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Character Evidence

Written by Laura Turner

Laura Turner holds a Bachelor of Laws and Bachelor of Arts as well as a Graduate Diploma of Legal Practice. She is admitted to practice in the Supreme Court of Queensland. Laura began her legal experience through volunteering with the Student Legal Service offering free advice to students, and through a clerkship in the conveyancing team of a law firm in Hobart. She also volunteered at a Prisoner Legal Service, assisting inmates to obtain parole. Laura has a strong focus on family law, criminal and traffic law, although looks to broaden her knowledge into migration and civil law.

Character evidence is evidence that can demonstrate that the defendant is of good or bad character. Depending on the matter before the court, character evidence may be given in written form or through the oral testimony of a witness.

There are rules that apply to character evidence and whether such evidence is admissible or not.

Character evidence at sentencing

If a defendant pleads guilty to an offence, or after they are found guilty of an offence, they may wish to provide evidence to the court as to their character. This is usually done through a character reference.

A character referee must satisfy the following requirements in order to be admissible:

  1. It must be addressed to the court. The reference should begin ‘Your Honour’, ‘To the Presiding Magistrate’ or words to that effect;
  2. The referee must be aware of the charges the defendant faces and must make this clear in their reference;
  3. The reference must be signed, and personal particulars of the referee must be provided, in case the court wishes to contact the referee to determine the reference authenticity;
  4. The reference should not talk about the elements of the offence, the law, or the guilt of the defendant; and
  5. The reference should not provide an alternate story to the facts the defendant has agreed to plead guilty to.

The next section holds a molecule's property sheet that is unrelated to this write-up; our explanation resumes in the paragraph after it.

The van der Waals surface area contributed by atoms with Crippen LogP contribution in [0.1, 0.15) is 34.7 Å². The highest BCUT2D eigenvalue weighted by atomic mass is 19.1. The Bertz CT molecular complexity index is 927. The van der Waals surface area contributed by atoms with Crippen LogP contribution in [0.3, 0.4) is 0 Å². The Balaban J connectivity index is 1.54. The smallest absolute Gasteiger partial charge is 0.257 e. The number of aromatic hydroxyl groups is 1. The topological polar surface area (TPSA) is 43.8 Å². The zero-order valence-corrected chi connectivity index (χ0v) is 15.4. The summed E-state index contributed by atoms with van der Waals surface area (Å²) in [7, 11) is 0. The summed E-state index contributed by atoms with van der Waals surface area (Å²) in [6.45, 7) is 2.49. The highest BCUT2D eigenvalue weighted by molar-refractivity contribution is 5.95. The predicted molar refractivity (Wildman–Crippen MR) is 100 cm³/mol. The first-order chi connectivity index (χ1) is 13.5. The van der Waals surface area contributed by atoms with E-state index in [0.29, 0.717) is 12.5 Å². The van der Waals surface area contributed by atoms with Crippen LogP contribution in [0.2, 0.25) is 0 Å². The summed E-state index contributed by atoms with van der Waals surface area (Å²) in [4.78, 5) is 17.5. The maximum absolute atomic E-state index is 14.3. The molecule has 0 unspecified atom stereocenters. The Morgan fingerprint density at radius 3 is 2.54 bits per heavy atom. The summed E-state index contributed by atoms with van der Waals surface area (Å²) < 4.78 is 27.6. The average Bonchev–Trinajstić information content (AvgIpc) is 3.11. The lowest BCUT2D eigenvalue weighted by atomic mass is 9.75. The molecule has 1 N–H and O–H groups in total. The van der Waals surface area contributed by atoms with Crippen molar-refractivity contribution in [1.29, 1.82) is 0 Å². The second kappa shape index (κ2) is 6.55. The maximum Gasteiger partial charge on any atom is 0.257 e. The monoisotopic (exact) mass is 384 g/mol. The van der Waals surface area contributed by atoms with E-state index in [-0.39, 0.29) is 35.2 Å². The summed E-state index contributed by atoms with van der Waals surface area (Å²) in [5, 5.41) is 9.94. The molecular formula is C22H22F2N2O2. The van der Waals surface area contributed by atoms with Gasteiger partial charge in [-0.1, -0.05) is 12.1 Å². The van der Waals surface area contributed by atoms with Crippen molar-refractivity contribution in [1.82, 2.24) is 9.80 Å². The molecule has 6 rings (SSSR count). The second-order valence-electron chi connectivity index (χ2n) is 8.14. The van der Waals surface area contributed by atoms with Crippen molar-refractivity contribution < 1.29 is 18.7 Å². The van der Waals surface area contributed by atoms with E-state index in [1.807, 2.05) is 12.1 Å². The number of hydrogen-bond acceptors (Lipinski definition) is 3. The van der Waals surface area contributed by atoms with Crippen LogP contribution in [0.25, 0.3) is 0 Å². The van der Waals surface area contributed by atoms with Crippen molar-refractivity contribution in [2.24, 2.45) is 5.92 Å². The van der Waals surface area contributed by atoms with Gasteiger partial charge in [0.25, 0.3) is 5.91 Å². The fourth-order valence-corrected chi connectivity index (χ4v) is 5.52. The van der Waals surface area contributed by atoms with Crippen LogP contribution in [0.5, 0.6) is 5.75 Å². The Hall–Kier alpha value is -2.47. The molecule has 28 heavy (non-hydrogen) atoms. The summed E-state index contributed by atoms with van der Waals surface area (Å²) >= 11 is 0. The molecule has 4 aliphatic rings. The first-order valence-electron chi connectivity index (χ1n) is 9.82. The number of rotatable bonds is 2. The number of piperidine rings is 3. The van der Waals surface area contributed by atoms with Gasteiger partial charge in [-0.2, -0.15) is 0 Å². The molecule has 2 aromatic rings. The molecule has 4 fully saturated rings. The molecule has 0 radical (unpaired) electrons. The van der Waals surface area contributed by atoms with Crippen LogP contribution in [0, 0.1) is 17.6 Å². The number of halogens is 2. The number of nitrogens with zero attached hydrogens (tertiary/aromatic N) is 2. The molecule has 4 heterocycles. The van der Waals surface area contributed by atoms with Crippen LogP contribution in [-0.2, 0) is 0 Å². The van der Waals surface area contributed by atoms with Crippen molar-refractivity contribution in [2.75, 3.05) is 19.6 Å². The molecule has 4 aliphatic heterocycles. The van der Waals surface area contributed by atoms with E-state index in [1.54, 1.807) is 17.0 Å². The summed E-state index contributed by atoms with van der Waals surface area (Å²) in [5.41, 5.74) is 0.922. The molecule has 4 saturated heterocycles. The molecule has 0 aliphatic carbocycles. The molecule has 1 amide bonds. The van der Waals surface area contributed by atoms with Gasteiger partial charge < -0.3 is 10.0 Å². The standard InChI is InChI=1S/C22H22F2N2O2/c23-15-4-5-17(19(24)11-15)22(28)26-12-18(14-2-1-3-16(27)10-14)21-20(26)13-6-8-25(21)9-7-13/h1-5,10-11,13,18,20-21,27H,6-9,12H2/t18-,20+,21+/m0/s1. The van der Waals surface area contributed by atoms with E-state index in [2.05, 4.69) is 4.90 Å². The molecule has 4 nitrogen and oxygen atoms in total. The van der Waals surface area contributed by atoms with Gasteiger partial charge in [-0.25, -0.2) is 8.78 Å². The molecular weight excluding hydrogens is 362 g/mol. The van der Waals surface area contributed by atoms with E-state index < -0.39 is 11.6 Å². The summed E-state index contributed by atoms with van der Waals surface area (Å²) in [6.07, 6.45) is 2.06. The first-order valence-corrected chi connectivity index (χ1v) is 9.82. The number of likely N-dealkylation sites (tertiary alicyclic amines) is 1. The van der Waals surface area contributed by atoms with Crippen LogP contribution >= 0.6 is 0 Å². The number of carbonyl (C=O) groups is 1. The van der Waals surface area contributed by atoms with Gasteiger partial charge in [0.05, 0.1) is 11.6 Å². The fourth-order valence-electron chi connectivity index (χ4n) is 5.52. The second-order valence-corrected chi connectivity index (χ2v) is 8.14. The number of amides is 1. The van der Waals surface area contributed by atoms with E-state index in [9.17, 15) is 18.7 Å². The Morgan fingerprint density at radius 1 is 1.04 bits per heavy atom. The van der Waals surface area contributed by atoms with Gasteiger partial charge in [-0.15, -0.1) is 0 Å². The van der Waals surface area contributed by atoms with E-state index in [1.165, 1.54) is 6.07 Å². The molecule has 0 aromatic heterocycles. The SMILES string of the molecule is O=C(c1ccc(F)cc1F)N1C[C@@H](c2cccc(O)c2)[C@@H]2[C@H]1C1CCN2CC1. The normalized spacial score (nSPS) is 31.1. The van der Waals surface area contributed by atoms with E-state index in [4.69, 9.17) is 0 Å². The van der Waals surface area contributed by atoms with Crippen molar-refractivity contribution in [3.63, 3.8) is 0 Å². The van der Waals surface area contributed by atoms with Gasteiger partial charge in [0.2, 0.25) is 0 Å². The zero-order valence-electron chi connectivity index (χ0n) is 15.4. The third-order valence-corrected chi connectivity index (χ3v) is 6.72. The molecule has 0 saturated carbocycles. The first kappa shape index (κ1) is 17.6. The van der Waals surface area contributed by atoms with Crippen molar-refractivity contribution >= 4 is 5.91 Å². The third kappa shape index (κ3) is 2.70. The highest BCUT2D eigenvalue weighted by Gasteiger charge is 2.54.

The court can then consider the evidence in sentencing a defendant.

Trial

If a defendant pleads not guilty and proceeds to trial, they may wish to adduce evidence as to their good character. This occurs most often in the District and Supreme Courts, before a jury. Character evidence is uncommonly used in a Magistrates Court Summary hearing.

When character evidence is led at a trial, the referee becomes a witness and must give oral evidence. The defendant’s legal representative asks questions of the witness as to the defendant’s good character. The Prosecution can then cross-examine the witness on their evidence, to test the strength of the character evidence. The purpose of this evidence is for the jury to consider:

  1. Whether the person charged would commit an offence as alleged by the prosecution; and
  2. The credibility of the defendant’s evidence (if they chose to give evidence).

Who can provide character evidence?

Character evidence can come from any person. However, it is advisable for the person called to give evidence to have known the defendant for at least two years. Some character witnesses are better than others. Character evidence from employers, long-time friends or neighbours is generally better evidence than that of family members. A mother giving character evidence for their child may be given very little weight, compared to the defendant’s employer, who is likely to be more highly regarded and less biased.

Bad character evidence

Evidence of bad character is generally not admissible. The prosecution cannot usually use bad character evidence to show that the defendant has behaved in a similar way previously.

The situation where bad character evidence is most commonly admitted is where the defence has led good character evidence and the prosecution then leads evidence in rebuttal to try and demonstrate that the defendant is not of good character.

If rebuttal evidence is led by the prosecution, the judge will likely give the jury a warning that they cannot use the bad character evidence to strengthen the prosecution case. This means just because they think the defendant is of bad character, they cannot draw the conclusion that it is likely that the defendant committed the offence.

Although it can be a difficult task, if the jury is not satisfied of the good character of the defendant, it must disregard all character considerations when making a determination about guilt. That is, they must be satisfied, beyond a reasonable doubt, that the defendant committed the specific offence before the court.

If you require legal advice or representation in a criminal law matter or in any other legal matter, please contact Go To Court Lawyers.

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